Professor Brown, who runs the education department at Stirling, said it was up to schools to establish trust between teachers and pupils. "Just as teachers' morale is affected by the knowledge that they are trusted (or not) by others, so is that of pupils," she said.
The key "failure" in the Ridings case in Halifax was an unequal battle with a selective grammar school and two partly selective grant-maintained schools, Professor Brown suggested. It was effectively an old-style secondary modern whose former head believed pupils and teachers were "treated like lepers".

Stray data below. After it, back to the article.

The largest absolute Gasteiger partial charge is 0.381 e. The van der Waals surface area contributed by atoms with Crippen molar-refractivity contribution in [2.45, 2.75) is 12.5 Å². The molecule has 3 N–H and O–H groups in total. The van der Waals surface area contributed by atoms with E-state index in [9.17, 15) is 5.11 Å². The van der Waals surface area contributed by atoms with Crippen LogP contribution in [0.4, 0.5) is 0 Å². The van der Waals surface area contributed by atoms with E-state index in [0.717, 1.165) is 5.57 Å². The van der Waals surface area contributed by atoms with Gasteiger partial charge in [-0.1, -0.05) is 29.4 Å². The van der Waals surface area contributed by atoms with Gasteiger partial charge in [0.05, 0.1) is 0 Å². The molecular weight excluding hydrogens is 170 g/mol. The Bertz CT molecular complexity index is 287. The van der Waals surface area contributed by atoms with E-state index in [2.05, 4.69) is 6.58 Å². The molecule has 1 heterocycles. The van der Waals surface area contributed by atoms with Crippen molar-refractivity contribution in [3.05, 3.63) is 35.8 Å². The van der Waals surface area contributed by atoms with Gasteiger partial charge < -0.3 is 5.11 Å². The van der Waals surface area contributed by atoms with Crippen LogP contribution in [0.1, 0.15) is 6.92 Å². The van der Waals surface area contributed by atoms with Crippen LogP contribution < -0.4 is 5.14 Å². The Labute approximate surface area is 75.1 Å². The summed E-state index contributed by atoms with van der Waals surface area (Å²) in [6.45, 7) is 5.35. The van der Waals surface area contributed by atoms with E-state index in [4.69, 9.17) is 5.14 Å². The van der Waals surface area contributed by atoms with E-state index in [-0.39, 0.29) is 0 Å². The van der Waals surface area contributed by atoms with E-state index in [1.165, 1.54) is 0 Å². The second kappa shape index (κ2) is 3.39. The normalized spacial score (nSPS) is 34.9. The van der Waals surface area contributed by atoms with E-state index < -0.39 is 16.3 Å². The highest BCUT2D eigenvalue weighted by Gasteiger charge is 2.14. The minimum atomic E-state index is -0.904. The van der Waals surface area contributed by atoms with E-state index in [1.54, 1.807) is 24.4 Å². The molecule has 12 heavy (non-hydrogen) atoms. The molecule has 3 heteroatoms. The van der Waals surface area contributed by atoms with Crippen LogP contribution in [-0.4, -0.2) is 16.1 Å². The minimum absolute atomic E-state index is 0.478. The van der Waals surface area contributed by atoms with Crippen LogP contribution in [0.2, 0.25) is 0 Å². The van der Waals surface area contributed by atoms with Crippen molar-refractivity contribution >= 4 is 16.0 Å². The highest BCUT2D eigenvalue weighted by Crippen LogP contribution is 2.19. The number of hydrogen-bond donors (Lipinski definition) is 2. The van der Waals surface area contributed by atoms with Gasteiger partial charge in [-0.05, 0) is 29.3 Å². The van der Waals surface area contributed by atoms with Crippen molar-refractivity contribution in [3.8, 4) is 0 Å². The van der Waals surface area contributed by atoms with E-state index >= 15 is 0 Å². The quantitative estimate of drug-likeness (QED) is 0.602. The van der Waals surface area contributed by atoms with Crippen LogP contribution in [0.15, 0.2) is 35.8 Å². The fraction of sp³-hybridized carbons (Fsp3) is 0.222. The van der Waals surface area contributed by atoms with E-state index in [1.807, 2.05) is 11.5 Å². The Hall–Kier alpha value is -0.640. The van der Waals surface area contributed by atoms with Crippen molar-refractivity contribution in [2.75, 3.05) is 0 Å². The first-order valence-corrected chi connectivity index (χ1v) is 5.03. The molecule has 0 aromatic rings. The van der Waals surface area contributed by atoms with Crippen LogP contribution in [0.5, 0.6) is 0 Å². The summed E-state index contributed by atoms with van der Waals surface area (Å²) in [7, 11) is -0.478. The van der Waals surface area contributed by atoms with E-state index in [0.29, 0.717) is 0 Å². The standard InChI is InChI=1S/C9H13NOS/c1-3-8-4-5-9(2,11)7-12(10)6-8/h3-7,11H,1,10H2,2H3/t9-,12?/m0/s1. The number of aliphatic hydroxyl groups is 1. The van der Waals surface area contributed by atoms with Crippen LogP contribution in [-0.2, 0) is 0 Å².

Professor Brown was critical of Government approaches to managing and evaluating schools. "The promotion of a self-critical, self-evaluative stance is very important. But that is not easy to achieve unless people are confident that identification of their own strengths and weaknesses will not result in some kind of punitive action." Turbulence caused by multiple pressures for change led to the "falling in a heap" syndrome.
The only praise Professor Brown accorded the Government was for the 5-14 programme which she described as "a profound move in the right direction", especially for special needs pupils. She did not agree with the current testing regime but said teachers had to be accountable for their assessment.